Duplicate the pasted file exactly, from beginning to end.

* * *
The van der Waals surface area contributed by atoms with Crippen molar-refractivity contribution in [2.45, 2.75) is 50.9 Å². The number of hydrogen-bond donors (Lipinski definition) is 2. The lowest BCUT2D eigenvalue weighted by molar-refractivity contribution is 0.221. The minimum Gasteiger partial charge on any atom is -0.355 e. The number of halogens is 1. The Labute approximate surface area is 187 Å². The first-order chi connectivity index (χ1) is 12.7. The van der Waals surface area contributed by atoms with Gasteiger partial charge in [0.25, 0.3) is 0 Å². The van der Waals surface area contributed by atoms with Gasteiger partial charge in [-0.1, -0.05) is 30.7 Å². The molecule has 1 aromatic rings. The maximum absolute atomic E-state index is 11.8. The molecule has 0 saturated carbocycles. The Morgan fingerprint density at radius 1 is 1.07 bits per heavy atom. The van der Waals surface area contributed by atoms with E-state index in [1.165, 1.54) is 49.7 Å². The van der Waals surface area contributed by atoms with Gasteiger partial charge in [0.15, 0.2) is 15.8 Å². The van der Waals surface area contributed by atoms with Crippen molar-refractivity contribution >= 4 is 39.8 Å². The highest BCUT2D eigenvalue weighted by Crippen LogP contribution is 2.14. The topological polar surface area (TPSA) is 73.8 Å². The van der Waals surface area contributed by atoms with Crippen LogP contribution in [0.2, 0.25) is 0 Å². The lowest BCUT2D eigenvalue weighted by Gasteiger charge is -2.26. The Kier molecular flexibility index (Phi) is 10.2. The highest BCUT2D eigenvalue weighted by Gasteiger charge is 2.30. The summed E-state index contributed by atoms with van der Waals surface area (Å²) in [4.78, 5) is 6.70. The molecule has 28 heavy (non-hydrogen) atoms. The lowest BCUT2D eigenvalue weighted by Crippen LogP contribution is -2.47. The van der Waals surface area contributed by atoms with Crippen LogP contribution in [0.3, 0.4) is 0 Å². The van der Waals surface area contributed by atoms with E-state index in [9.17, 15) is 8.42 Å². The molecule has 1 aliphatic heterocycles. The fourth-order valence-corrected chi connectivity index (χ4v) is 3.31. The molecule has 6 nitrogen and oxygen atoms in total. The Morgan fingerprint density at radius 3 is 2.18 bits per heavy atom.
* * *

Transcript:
The van der Waals surface area contributed by atoms with Crippen molar-refractivity contribution in [2.45, 2.75) is 50.9 Å². The number of hydrogen-bond donors (Lipinski definition) is 2. The lowest BCUT2D eigenvalue weighted by molar-refractivity contribution is 0.221. The minimum Gasteiger partial charge on any atom is -0.355 e. The number of halogens is 1. The Labute approximate surface area is 187 Å². The first-order chi connectivity index (χ1) is 12.7. The van der Waals surface area contributed by atoms with Gasteiger partial charge in [0.25, 0.3) is 0 Å². The van der Waals surface area contributed by atoms with Gasteiger partial charge in [-0.1, -0.05) is 30.7 Å². The molecule has 1 aromatic rings. The maximum absolute atomic E-state index is 11.8. The molecule has 0 saturated carbocycles. The Morgan fingerprint density at radius 1 is 1.07 bits per heavy atom. The van der Waals surface area contributed by atoms with E-state index in [1.165, 1.54) is 49.7 Å². The van der Waals surface area contributed by atoms with Gasteiger partial charge in [0.15, 0.2) is 15.8 Å². The van der Waals surface area contributed by atoms with Crippen molar-refractivity contribution >= 4 is 39.8 Å². The highest BCUT2D eigenvalue weighted by Crippen LogP contribution is 2.14. The topological polar surface area (TPSA) is 73.8 Å². The van der Waals surface area contributed by atoms with Crippen LogP contribution in [0.2, 0.25) is 0 Å². The lowest BCUT2D eigenvalue weighted by Gasteiger charge is -2.26. The Kier molecular flexibility index (Phi) is 10.2. The highest BCUT2D eigenvalue weighted by Gasteiger charge is 2.30. The summed E-state index contributed by atoms with van der Waals surface area (Å²) in [4.78, 5) is 6.70. The molecule has 28 heavy (non-hydrogen) atoms. The lowest BCUT2D eigenvalue weighted by Crippen LogP contribution is -2.47. The van der Waals surface area contributed by atoms with Crippen LogP contribution in [0.3, 0.4) is 0 Å². The van der Waals surface area contributed by atoms with E-state index in [9.17, 15) is 8.42 Å². The molecule has 1 aliphatic heterocycles. The fourth-order valence-corrected chi connectivity index (χ4v) is 3.31. The molecule has 6 nitrogen and oxygen atoms in total. The Morgan fingerprint density at radius 3 is 2.18 bits per heavy atom.